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Emergency in Bangkok's Gucci District

I clearly remember my first visit to Bangkok's Ratchaprasong district and its hyper-luxurious Siam Paragon mall. I sat by an indoor koi pond and took it all in: the second-floor Lamborghini dealership, the expanse of polished white floors, the milk-skinned girls with raven-black hair tottering on heels.

If I wasn't busy wondering how they drove that Lamborghini to the second-floor, it might have occurred to me that this shopping paradise would be the ideal backdrop for class conflict.

Thailand's self-proclaimed "commoners" -- a street faction known as the "Red Shirts" -- have upped their bid to drive out the government by occupying Bangkok's glitziest avenue. For nearly four weeks now, they've closed off key sectors of the capital.

These rallies have shut down major roads and cost shop owners fortunes. A smaller group of protesters even yanked down parliament gates and briefly rushed in, sending the deputy prime minister fleeing by Black Hawk helicopter.

All this has finally pushed the government to declare a state of emergency.

So just as Thailand's deputy premier went live on TV last night to explain the emergency decree, I set off for Ratchaprasong.

I'd planned to break through the congestion on a motorbike taxi, but the usual crew of drivers-for-hire on my street had vanished. I don't know for sure if they'd gone to join the anti-establishment protests. But given the stickers reading "Does the Blood of Peasants Have No Worth?!" that have recently appeared on their motorbikes, well, let's call it a hunch.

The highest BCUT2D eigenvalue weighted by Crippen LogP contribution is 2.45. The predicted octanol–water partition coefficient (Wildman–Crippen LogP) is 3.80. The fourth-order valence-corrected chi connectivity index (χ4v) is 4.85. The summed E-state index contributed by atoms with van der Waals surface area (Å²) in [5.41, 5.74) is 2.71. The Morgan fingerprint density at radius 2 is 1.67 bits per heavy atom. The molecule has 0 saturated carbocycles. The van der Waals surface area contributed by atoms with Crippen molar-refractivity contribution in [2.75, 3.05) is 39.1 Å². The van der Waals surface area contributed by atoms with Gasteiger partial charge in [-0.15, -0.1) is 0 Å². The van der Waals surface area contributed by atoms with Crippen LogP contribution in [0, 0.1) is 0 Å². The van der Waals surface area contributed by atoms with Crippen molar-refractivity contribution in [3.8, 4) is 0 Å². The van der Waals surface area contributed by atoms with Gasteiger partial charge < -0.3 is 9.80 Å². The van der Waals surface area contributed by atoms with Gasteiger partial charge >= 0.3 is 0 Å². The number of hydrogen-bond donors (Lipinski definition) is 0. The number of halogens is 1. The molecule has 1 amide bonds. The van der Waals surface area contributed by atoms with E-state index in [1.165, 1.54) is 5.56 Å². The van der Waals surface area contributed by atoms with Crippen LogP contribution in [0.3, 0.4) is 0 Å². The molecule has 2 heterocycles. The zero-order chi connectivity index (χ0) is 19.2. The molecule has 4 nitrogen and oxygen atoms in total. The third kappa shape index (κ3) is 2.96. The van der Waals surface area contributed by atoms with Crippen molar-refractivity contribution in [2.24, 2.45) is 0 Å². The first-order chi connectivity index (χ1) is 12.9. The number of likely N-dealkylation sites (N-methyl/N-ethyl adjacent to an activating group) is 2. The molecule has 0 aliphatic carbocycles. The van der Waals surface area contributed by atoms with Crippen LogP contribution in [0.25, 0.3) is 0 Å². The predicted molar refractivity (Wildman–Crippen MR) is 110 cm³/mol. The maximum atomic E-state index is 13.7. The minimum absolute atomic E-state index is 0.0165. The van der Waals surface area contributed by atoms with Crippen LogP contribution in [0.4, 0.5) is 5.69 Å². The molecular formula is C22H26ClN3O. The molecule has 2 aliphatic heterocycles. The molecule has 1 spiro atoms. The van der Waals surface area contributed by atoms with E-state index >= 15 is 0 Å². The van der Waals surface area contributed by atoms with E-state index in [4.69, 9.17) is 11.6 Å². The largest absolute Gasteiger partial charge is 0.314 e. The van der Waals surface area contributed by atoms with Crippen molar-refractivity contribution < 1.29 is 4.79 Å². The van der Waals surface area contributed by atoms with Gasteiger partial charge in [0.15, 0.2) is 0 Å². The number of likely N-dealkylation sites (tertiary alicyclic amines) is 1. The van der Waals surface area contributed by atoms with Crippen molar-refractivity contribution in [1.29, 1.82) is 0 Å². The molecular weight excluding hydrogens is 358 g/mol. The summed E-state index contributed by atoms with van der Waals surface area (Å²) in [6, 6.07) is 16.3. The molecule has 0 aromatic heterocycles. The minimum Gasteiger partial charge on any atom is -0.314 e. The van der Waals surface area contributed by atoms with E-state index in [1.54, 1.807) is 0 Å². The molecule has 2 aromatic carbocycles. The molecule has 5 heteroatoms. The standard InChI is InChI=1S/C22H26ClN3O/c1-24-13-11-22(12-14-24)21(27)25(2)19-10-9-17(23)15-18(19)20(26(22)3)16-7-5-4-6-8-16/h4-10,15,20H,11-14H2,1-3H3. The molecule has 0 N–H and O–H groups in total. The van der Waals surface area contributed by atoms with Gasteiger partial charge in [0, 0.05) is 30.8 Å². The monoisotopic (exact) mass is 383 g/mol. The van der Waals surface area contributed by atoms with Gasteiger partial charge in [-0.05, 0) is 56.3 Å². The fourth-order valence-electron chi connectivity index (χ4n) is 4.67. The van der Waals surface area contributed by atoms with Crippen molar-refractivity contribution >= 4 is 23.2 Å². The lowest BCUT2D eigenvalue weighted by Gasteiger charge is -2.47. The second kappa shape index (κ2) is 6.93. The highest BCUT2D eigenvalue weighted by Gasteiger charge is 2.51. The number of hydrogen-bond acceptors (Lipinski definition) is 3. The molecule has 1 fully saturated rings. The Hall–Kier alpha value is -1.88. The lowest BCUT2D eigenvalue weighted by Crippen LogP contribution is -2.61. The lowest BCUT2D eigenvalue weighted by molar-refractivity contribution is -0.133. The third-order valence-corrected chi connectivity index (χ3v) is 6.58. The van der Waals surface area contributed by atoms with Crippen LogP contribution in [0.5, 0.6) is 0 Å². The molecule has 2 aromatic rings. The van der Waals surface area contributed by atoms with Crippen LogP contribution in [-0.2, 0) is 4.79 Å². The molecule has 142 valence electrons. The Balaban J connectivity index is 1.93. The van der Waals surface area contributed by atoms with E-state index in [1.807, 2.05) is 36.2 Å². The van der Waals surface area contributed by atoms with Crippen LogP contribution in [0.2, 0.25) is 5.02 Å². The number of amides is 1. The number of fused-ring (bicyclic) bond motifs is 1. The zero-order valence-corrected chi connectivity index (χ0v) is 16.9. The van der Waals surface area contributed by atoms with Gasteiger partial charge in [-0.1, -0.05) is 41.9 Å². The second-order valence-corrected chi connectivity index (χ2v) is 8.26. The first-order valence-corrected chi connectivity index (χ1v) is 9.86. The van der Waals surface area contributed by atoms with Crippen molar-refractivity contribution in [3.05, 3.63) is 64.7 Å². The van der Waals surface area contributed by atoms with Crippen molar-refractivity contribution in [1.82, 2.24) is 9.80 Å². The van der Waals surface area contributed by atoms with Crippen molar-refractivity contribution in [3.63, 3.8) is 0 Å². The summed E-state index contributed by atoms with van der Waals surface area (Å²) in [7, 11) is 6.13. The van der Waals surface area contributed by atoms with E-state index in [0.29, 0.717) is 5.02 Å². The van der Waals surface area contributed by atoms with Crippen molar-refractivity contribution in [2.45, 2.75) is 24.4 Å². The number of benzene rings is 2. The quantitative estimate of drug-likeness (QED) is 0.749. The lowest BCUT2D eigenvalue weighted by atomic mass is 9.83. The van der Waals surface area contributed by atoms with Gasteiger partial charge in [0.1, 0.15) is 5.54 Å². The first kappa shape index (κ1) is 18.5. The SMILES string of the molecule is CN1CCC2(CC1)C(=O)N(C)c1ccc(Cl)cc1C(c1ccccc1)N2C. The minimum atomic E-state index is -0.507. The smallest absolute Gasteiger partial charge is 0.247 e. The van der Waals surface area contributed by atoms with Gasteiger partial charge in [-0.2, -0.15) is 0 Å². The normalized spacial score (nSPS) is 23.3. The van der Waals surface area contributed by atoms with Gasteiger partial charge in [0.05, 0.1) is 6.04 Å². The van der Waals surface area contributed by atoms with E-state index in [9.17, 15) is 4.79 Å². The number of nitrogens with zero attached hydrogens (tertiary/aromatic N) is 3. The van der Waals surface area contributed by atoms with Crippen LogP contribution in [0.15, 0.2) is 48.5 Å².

Once I finally arrived at the site via elevated train, the protest was rocking. Visually, the rally struck just the commoner-aristocrat juxtaposition its planners were looking for.

There were no perfectly quaffed shopping princesses here, but plenty of protesters in shirts reading "COMMONER" (in Thai, of course) at the base of towering malls and spendy trattorias. This guy was camped out by a display ad featuring a windswept blond fondling her Gucci purse.

Clearly, the government and the military can't allow the ongoing occupation of Bangkok's premier shopping district. Protesters have promised to return home if the prime minister dissolves parliament immediately, but he's said that would take at least nine months. Even the threat of prison terms for protesters who remain encamped has failed to scare them off.

So now it's military intervention time. But cracking down on the Red Shirts, even after they've been warned time and again, is a more delicate situation than you might think.

In America, if a throng of protesters tried to invade the White House or Capitol building, they'd probably end up dead or in the ICU ward. Moreover, the soldiers who shot them would probably be hailed as heroes on cable news networks.

But as I've explained before, Buddhist-driven Thai society tends to award the moral high ground to whichever side appears on the evening news carrying out the broken, bleeding body of their comrades. Tolerance for bloodshed here is very low. At this point, a guns-blazing crackdown is probably out of the question. 

So why not flush them out with water cannons? Or use this recently acquired device: a sonic cannon that blasts your eardrums with painful sounds waves? (I snapped this photo outside the prime minister's house shortly before protesters doused his driveway with human blood. The device was not used that day.)

The army and police have threatened to do all of that. But they're also aware that these rally sites are full of small children and elderly women. If a sound cannon goes off, newspapers and TV outlets will be displaying photos of cute kids cupping their ears in pain.

Around 1 a.m. last night, just before I caught a motorbike taxi ride home, I captured a bit of the street scene on video. See that little kid bopping around to bad techno near one of Thailand's busiest intersections? You may question the parenting style of a dad who brings his children out during a state of emergency as a crackdown feels imminent.

But now that grandma and the kids are there, do you really want to see soldiers blow them down the street with high-powered water hoses? Neither does the Thai government.